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Review Of The Honda HR-V: Something For Everyone

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On: Thu, Jan 7, 2016 at 10:10AM | By: Lou Ruggieri

Review Of The Honda HR-V:  Something For Everyone

In the modern world of automobiles, it seems car companies are falling over each other trying to uncover niches in any way, shape, or form they can, all in the name of sales. The idea that "If we build it, they will come" is apparently the prevailing thought among corporate think tanks in recent years. But, over the years, we have seen quite a few cars that have been built that, quite honestly, didn't need to be. Sure, we know there were a few people who bought the Nissan Murano convertible, or the BMW 6-Series Gran Coupe, or even the Chrysler Crossfire SRT-6, maybe. But, honestly, we are pretty certain those six or seven people could've probably chosen something else, and while the price of someone's happiness is up for debate, we are also willing to believe that maybe the buckets of dollars in R&D to create those cars were not justified by their very small sales numbers. But for every car that has come along to fill a gap that wasn't really there, sometimes there is a car that does. Leave it to Honda to build a car we didn't know we may have needed.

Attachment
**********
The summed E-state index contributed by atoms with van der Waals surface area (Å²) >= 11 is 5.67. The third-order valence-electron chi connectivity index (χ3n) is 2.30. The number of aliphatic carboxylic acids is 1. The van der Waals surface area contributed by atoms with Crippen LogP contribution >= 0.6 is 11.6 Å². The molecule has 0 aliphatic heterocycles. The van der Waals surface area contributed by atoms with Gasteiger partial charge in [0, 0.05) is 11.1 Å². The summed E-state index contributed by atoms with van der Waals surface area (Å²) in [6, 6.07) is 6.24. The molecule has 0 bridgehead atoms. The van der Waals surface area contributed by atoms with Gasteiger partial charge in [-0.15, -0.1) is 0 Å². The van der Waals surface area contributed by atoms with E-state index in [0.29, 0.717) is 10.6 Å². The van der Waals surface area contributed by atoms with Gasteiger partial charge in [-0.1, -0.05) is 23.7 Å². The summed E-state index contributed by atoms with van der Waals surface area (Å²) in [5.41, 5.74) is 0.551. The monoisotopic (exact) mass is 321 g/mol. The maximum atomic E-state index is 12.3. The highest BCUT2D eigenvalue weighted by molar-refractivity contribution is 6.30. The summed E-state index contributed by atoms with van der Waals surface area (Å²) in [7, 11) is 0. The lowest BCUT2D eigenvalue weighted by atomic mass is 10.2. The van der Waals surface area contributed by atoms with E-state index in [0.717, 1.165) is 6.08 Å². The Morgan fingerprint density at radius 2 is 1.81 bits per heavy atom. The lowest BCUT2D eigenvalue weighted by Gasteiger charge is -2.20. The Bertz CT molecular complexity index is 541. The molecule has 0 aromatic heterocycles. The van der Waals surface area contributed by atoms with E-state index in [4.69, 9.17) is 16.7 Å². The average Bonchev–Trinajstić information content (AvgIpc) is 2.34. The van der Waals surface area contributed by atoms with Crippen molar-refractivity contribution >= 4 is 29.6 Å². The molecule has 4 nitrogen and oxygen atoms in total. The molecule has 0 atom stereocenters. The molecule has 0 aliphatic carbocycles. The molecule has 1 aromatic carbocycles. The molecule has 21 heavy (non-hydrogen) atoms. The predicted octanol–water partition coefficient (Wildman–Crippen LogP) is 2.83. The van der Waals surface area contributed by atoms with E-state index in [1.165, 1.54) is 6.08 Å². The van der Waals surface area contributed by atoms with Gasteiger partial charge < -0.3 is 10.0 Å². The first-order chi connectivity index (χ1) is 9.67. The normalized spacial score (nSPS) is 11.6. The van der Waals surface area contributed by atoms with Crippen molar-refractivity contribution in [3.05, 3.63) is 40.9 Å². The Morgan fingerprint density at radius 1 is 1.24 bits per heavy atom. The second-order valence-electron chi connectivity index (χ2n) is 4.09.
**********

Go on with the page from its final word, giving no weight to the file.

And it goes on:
It seems Honda has been doing their homework. With the advent and success of entry-level car companies like Kia and Hyundai, to some a Honda is becoming more of mid-level car company, or at the very least a high-end entry level that may seem out of their price range; Honda has noticed that trend. And, to be fair, having to cough up $32,000 for a CR-V does seem a little crazy (presuming you want one with options). So what is a car shopper to do? Simple, wait for a mid-range car company to build a car that has entry-level pricing. Enter the Honda HR-V.

The HR-V is small in stature, but big on value. It is almost a foot shorter and several inches more narrow than the CR-V, and while on the outside its dimensions are almost identical to competitors like the Jeep Renegade or upcoming Mazda CX-3, its wheelbase of 102.8 inches is almost identical to the bigger CR-V. A bigger wheelbase means more room inside, and, in this case, the most cargo room (58.8 cubic feet) and the most rear seat space in its class. This little Honda has three different interior configurations, and seating for five people. Like we said, big on value.